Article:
Practitioners of so-called alternative medicine (SCAM) are famous for making therapeutic claims that are based on pure fantasy. In fact, most seem to think that their particular SCAM is a veritable panacea. Over the years, I have got used to this phenomenon, and today I hardly bat an eyelash when I hear that acupuncture is an effective slimming aid, or that osteopathy cures IBS.
Yet, recently someone did manage to surprise even me. The occasion was nothing less spectacular than a chiropractor claiming to have saved the life of a patient suffering a heart attack.
I like this story, not least because it reminds me of one of my own experience:
I was on a plane to Toronto and had fallen asleep after a good meal and a few glasses of wine when a steward woke me saying: “We think you are a doctor!?” “That’s right, I am a professor of alternative medicine”, I said trying to wake up. “We have someone on board who seems to be dying. Would you come and have a look? We moved him into first class.”
When I arrived in first class, she showed me the patient and proudly presented a stethoscope. The patient was unconscious and slightly blue in the face. I opened his shirt and used the stethoscope only to find that this device is utterly useless on a plane; the sound of the engine by far overwhelms anything else. With my free hand, I tried to find a pulse – without success! Meanwhile, I had discovered a fresh scar on the patient’s chest with something round implanted underneath. I concluded that the patient had recently received a pacemaker implant which had malfunctioned.
“The captain needs to know now whether to prepare for an emergency stop in Newfoundland or to fly on. It is your decision”, said the steward. I had difficulties remaining calm. What was best? The patient was clearly dying and there was nothing I could do about it. I replied by asking her to give me 5 minutes, while I would try my best. But what could I do? I decided that I could do nothing but hold the patient’s hand and let him die in peace.
By now several stewards were watching me; they must have thought that the ‘alternative medicine man’ was applying some sort of energy healing, perhaps Reiki. This awkward situation continued for several minutes until – out of the blue – I felt a regular, strong pulse. Evidently, the pacemaker had started functioning again. Within less than a minute, the patient’s colour turned pink and he began to talk. With great relief, I instructed the pilot to continue our path to Toronto.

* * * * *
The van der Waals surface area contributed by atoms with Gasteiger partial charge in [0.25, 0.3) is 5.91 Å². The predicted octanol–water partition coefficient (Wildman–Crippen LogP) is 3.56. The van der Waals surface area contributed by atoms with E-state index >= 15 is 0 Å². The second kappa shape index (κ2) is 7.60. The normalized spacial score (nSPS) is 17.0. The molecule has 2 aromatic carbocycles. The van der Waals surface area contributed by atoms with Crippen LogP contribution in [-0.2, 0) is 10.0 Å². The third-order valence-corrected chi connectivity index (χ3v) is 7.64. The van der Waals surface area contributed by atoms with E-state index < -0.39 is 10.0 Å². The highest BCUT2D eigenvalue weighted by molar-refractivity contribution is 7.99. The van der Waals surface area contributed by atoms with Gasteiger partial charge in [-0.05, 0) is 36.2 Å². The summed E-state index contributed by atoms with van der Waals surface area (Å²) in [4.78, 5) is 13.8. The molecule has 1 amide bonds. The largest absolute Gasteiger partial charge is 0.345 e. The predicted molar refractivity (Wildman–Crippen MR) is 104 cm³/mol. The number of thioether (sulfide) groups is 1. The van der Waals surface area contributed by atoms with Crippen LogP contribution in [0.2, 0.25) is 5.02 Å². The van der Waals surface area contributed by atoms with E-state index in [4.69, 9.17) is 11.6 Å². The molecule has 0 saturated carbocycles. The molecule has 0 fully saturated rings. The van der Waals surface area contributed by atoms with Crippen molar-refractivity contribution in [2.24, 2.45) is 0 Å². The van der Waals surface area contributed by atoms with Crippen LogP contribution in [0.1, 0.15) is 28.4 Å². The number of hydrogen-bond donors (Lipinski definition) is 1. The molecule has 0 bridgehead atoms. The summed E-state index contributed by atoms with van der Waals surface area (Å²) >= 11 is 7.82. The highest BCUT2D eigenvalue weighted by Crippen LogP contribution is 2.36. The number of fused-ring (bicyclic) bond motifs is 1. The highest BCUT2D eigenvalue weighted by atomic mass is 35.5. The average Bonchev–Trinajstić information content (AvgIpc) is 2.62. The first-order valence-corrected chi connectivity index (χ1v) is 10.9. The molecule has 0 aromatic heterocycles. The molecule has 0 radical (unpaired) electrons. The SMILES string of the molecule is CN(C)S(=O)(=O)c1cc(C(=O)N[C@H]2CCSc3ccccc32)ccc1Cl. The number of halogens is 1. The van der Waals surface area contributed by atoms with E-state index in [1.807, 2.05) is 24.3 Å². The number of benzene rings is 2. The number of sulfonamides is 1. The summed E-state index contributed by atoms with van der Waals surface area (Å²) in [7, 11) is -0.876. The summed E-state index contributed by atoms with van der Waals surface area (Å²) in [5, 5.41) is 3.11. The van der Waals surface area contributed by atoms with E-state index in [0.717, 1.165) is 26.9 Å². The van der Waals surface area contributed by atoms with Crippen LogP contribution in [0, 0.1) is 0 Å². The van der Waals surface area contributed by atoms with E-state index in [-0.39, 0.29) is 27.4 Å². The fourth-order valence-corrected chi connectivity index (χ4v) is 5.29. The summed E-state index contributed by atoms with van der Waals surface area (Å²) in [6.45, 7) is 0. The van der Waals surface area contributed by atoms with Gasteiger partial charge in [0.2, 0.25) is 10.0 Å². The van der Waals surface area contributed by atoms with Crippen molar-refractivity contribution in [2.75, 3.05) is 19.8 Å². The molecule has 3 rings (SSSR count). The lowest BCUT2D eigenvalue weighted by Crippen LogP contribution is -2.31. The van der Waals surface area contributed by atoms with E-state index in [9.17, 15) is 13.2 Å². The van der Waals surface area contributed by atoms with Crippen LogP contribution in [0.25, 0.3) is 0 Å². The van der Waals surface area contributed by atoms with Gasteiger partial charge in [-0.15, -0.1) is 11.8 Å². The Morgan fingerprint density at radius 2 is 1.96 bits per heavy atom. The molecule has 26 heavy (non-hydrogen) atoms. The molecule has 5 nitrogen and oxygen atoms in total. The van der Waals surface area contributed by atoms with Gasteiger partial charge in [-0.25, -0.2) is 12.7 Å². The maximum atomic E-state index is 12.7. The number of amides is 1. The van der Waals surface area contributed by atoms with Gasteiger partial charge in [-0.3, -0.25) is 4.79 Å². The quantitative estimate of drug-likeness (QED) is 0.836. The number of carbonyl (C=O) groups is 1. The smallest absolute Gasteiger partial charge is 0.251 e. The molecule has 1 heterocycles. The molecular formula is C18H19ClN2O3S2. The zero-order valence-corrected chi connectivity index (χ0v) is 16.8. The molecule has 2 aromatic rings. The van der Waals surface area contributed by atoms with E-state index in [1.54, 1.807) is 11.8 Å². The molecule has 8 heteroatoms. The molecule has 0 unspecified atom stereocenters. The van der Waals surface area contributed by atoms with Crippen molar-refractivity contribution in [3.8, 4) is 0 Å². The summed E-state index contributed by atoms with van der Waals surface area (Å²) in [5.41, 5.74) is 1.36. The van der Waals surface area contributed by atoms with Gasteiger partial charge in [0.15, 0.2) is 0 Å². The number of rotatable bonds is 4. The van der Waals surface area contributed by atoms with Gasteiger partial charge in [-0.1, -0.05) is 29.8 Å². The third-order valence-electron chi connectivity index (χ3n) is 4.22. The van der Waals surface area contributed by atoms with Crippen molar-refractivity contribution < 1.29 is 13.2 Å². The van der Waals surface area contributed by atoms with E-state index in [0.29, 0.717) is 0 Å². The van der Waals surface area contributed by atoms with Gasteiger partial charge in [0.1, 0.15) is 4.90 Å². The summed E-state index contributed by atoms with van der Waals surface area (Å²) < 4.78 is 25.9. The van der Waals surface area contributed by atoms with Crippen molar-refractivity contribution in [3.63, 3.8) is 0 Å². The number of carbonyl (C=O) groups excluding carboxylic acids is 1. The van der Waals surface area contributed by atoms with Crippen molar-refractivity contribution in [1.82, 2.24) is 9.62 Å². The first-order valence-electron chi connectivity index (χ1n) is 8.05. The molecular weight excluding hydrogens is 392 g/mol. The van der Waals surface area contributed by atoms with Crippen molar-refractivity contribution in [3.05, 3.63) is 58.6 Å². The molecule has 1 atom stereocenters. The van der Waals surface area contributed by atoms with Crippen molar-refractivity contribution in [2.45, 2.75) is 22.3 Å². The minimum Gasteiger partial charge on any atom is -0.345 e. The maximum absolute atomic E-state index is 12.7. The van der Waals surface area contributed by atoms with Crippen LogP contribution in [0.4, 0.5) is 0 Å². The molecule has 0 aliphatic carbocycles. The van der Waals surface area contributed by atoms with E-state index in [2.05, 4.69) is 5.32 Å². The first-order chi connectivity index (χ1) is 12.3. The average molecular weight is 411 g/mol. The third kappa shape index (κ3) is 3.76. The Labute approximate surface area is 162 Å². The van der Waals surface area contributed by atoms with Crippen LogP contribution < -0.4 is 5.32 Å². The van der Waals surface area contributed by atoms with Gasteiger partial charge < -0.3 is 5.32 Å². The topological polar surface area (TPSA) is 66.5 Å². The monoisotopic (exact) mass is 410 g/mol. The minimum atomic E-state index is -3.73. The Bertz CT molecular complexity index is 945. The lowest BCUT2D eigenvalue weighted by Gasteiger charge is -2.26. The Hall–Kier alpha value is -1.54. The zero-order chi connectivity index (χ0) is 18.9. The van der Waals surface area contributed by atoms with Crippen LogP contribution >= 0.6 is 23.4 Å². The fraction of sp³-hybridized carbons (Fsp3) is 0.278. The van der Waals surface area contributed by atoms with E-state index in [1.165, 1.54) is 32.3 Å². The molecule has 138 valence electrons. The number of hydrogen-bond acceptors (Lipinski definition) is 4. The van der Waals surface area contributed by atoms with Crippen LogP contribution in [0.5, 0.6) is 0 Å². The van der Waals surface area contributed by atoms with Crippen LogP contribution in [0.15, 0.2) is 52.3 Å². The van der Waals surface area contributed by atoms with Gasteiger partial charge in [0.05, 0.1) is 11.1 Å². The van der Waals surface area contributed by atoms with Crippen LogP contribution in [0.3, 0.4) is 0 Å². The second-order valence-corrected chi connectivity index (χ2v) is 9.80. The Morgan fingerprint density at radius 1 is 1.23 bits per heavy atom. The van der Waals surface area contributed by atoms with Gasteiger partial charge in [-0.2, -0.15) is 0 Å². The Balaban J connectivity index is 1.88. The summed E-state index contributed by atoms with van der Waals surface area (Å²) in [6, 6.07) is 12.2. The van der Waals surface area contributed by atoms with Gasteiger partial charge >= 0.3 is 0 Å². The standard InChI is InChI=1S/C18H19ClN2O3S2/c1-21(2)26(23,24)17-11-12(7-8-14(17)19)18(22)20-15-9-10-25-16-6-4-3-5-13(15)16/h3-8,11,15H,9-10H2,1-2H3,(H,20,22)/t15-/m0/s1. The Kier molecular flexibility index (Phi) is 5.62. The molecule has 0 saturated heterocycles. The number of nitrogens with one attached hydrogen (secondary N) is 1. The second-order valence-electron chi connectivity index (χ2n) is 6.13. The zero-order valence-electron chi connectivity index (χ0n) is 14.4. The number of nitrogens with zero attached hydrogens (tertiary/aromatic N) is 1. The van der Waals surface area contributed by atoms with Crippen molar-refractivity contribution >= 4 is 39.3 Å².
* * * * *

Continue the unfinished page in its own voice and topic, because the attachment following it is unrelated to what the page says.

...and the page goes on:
After I had remained with the patient for another 10 minutes or so, the stewards came and announced: “We have moved your things into first class; like this, you can keep an eye on him.” The rest of the journey was uneventful – except the stewards came repeatedly giving me magnums of champagne and fine red wine to take with me into Toronto. Each time they gave me a present, they politely asked whether my healing method might also work for the various ailments they happened to suffer from – varicose veins, headache, PMS, fatigue, jetlag …
After this dramatic experience, I feel entitled to pass on my message to all the fellow energy healers out there:
We honour the creator’s design. We know of the potential of the body is limitless. Remember, you did not choose energy healing. Energy healing chose you. You were called for a time like this.
In case you are beginning to wonder whether I have gone round the bend, the answer is NO! I am not an energy healer. In fact, I am as much NOT an energy healer, as the chiropractor in the above story did NOT save the life of his patient. Chiropractors and stewards, it seems to me, have one thing in common: they do not understand much about medicine.
On arrival in Toronto, the patient was met by a team of fully equipped medics. I explained what had happened and they took him off to a hospital. As far as I know, he made a full recovery after the faulty pacemaker had been replaced. After my return to the UK, British Airways sent me a huge hamper to thank me.